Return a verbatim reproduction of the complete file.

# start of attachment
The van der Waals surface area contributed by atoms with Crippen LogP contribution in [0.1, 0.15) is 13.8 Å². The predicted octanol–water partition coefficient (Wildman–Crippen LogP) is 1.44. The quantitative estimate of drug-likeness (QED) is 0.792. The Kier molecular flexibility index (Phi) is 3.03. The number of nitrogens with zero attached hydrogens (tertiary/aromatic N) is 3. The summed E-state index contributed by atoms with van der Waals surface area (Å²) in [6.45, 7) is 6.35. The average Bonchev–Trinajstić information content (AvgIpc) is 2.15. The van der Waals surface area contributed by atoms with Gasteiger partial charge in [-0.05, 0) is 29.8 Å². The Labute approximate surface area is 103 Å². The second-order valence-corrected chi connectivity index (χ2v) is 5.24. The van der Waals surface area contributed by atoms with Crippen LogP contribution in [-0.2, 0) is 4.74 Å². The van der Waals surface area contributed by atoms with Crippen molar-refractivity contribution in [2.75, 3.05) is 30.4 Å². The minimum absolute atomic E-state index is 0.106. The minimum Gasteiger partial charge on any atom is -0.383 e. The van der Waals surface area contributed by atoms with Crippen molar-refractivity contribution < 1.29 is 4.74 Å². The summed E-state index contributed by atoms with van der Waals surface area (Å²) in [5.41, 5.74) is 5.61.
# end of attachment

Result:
The van der Waals surface area contributed by atoms with Crippen LogP contribution in [0.1, 0.15) is 13.8 Å². The predicted octanol–water partition coefficient (Wildman–Crippen LogP) is 1.44. The quantitative estimate of drug-likeness (QED) is 0.792. The Kier molecular flexibility index (Phi) is 3.03. The number of nitrogens with zero attached hydrogens (tertiary/aromatic N) is 3. The summed E-state index contributed by atoms with van der Waals surface area (Å²) in [6.45, 7) is 6.35. The average Bonchev–Trinajstić information content (AvgIpc) is 2.15. The van der Waals surface area contributed by atoms with Gasteiger partial charge in [-0.05, 0) is 29.8 Å². The Labute approximate surface area is 103 Å². The second-order valence-corrected chi connectivity index (χ2v) is 5.24. The van der Waals surface area contributed by atoms with Crippen LogP contribution in [-0.2, 0) is 4.74 Å². The van der Waals surface area contributed by atoms with Crippen molar-refractivity contribution in [2.75, 3.05) is 30.4 Å². The minimum absolute atomic E-state index is 0.106. The minimum Gasteiger partial charge on any atom is -0.383 e. The van der Waals surface area contributed by atoms with Crippen molar-refractivity contribution < 1.29 is 4.74 Å². The summed E-state index contributed by atoms with van der Waals surface area (Å²) in [5.41, 5.74) is 5.61.